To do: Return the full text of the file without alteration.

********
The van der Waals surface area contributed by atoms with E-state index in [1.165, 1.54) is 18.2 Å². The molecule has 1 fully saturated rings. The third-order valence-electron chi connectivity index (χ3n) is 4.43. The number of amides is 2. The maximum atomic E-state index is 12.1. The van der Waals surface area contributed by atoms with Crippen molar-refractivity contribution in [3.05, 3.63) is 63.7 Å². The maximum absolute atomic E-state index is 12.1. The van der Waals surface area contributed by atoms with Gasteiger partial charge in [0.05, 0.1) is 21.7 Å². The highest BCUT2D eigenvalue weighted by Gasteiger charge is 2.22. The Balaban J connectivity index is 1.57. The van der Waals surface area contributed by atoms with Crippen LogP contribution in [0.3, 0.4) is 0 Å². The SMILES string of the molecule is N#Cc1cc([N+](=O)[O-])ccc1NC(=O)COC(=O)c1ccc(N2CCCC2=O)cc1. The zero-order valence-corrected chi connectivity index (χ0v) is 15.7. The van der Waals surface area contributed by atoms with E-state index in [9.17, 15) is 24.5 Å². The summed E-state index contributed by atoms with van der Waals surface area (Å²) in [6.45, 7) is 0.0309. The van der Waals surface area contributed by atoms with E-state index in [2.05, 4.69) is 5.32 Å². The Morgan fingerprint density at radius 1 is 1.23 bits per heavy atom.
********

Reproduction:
The van der Waals surface area contributed by atoms with E-state index in [1.165, 1.54) is 18.2 Å². The molecule has 1 fully saturated rings. The third-order valence-electron chi connectivity index (χ3n) is 4.43. The number of amides is 2. The maximum atomic E-state index is 12.1. The van der Waals surface area contributed by atoms with Crippen molar-refractivity contribution in [3.05, 3.63) is 63.7 Å². The maximum absolute atomic E-state index is 12.1. The van der Waals surface area contributed by atoms with Gasteiger partial charge in [0.05, 0.1) is 21.7 Å². The highest BCUT2D eigenvalue weighted by Gasteiger charge is 2.22. The Balaban J connectivity index is 1.57. The van der Waals surface area contributed by atoms with Crippen LogP contribution in [0.3, 0.4) is 0 Å². The SMILES string of the molecule is N#Cc1cc([N+](=O)[O-])ccc1NC(=O)COC(=O)c1ccc(N2CCCC2=O)cc1. The zero-order valence-corrected chi connectivity index (χ0v) is 15.7. The van der Waals surface area contributed by atoms with E-state index in [9.17, 15) is 24.5 Å². The summed E-state index contributed by atoms with van der Waals surface area (Å²) in [6.45, 7) is 0.0309. The van der Waals surface area contributed by atoms with E-state index in [2.05, 4.69) is 5.32 Å². The Morgan fingerprint density at radius 1 is 1.23 bits per heavy atom.